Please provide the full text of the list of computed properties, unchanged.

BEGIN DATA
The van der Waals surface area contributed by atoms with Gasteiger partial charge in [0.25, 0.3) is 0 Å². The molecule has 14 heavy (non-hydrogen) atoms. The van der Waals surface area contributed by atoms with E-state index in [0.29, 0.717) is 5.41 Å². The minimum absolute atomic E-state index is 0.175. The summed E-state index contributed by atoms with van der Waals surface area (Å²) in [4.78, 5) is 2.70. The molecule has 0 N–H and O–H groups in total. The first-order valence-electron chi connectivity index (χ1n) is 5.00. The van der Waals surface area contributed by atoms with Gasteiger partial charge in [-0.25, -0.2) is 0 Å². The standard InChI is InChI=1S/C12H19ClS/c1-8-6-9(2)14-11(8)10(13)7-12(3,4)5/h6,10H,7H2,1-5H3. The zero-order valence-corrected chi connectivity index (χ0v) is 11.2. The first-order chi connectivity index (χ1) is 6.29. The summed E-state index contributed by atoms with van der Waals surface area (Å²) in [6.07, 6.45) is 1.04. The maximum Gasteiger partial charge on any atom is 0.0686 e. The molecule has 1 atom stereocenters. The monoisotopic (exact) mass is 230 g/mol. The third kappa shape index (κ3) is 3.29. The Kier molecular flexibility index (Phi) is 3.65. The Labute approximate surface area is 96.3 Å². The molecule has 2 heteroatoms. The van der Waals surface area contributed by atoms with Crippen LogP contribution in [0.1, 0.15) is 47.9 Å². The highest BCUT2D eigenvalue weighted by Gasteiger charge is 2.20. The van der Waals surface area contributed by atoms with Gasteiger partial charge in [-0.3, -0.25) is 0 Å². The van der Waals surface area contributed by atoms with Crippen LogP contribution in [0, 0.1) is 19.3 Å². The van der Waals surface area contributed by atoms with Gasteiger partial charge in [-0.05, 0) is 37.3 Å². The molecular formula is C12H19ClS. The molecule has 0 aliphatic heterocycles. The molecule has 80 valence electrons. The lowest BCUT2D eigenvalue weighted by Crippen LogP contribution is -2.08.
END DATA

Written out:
The van der Waals surface area contributed by atoms with Gasteiger partial charge in [0.25, 0.3) is 0 Å². The molecule has 14 heavy (non-hydrogen) atoms. The van der Waals surface area contributed by atoms with E-state index in [0.29, 0.717) is 5.41 Å². The minimum absolute atomic E-state index is 0.175. The summed E-state index contributed by atoms with van der Waals surface area (Å²) in [4.78, 5) is 2.70. The molecule has 0 N–H and O–H groups in total. The first-order valence-electron chi connectivity index (χ1n) is 5.00. The van der Waals surface area contributed by atoms with Gasteiger partial charge in [-0.25, -0.2) is 0 Å². The standard InChI is InChI=1S/C12H19ClS/c1-8-6-9(2)14-11(8)10(13)7-12(3,4)5/h6,10H,7H2,1-5H3. The zero-order valence-corrected chi connectivity index (χ0v) is 11.2. The first-order chi connectivity index (χ1) is 6.29. The summed E-state index contributed by atoms with van der Waals surface area (Å²) in [6.07, 6.45) is 1.04. The maximum Gasteiger partial charge on any atom is 0.0686 e. The molecule has 1 atom stereocenters. The monoisotopic (exact) mass is 230 g/mol. The third kappa shape index (κ3) is 3.29. The Kier molecular flexibility index (Phi) is 3.65. The Labute approximate surface area is 96.3 Å². The molecule has 2 heteroatoms. The van der Waals surface area contributed by atoms with Crippen LogP contribution in [0.1, 0.15) is 47.9 Å². The highest BCUT2D eigenvalue weighted by Gasteiger charge is 2.20. The van der Waals surface area contributed by atoms with Gasteiger partial charge in [-0.3, -0.25) is 0 Å². The van der Waals surface area contributed by atoms with Crippen LogP contribution in [0, 0.1) is 19.3 Å². The van der Waals surface area contributed by atoms with Gasteiger partial charge in [-0.05, 0) is 37.3 Å². The molecular formula is C12H19ClS. The molecule has 0 aliphatic heterocycles. The molecule has 80 valence electrons. The lowest BCUT2D eigenvalue weighted by Crippen LogP contribution is -2.08.